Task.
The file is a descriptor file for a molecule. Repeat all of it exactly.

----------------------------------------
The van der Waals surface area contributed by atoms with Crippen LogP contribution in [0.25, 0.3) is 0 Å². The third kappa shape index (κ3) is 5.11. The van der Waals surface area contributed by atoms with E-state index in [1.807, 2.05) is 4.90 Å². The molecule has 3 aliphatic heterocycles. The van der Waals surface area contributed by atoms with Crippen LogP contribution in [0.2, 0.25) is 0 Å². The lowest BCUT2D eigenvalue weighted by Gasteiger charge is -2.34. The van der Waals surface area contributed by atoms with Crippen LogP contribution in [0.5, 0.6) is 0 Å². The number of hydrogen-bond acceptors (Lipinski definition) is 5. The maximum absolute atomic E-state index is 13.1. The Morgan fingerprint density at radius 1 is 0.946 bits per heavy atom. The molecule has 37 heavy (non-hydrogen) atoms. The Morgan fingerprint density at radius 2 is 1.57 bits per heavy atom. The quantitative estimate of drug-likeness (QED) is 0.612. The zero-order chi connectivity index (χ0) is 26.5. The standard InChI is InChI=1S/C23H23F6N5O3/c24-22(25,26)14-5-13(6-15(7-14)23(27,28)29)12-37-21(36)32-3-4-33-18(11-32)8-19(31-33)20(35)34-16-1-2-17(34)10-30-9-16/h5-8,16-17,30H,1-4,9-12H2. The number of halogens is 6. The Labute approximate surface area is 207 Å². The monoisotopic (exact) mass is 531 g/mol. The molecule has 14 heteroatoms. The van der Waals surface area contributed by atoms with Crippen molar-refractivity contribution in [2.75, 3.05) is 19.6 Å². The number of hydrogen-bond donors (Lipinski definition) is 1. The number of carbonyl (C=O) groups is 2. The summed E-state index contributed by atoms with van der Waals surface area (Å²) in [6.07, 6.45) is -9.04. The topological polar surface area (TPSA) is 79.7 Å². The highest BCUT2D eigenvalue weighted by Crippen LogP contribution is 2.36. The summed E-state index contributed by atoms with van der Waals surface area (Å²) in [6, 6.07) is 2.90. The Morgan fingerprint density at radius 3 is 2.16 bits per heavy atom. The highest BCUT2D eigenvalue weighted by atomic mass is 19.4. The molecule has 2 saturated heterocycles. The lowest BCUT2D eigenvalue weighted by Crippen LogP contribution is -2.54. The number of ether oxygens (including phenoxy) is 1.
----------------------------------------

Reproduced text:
The van der Waals surface area contributed by atoms with Crippen LogP contribution in [0.25, 0.3) is 0 Å². The third kappa shape index (κ3) is 5.11. The van der Waals surface area contributed by atoms with E-state index in [1.807, 2.05) is 4.90 Å². The molecule has 3 aliphatic heterocycles. The van der Waals surface area contributed by atoms with Crippen LogP contribution in [0.2, 0.25) is 0 Å². The lowest BCUT2D eigenvalue weighted by Gasteiger charge is -2.34. The van der Waals surface area contributed by atoms with Crippen LogP contribution in [0.5, 0.6) is 0 Å². The number of hydrogen-bond acceptors (Lipinski definition) is 5. The maximum absolute atomic E-state index is 13.1. The Morgan fingerprint density at radius 1 is 0.946 bits per heavy atom. The molecule has 37 heavy (non-hydrogen) atoms. The Morgan fingerprint density at radius 2 is 1.57 bits per heavy atom. The quantitative estimate of drug-likeness (QED) is 0.612. The zero-order chi connectivity index (χ0) is 26.5. The standard InChI is InChI=1S/C23H23F6N5O3/c24-22(25,26)14-5-13(6-15(7-14)23(27,28)29)12-37-21(36)32-3-4-33-18(11-32)8-19(31-33)20(35)34-16-1-2-17(34)10-30-9-16/h5-8,16-17,30H,1-4,9-12H2. The number of halogens is 6. The Labute approximate surface area is 207 Å². The monoisotopic (exact) mass is 531 g/mol. The molecule has 14 heteroatoms. The van der Waals surface area contributed by atoms with Crippen molar-refractivity contribution in [2.75, 3.05) is 19.6 Å². The number of hydrogen-bond donors (Lipinski definition) is 1. The number of carbonyl (C=O) groups is 2. The summed E-state index contributed by atoms with van der Waals surface area (Å²) in [6.07, 6.45) is -9.04. The topological polar surface area (TPSA) is 79.7 Å². The highest BCUT2D eigenvalue weighted by Crippen LogP contribution is 2.36. The summed E-state index contributed by atoms with van der Waals surface area (Å²) in [6, 6.07) is 2.90. The Morgan fingerprint density at radius 3 is 2.16 bits per heavy atom. The highest BCUT2D eigenvalue weighted by atomic mass is 19.4. The molecule has 2 saturated heterocycles. The lowest BCUT2D eigenvalue weighted by Crippen LogP contribution is -2.54. The number of ether oxygens (including phenoxy) is 1.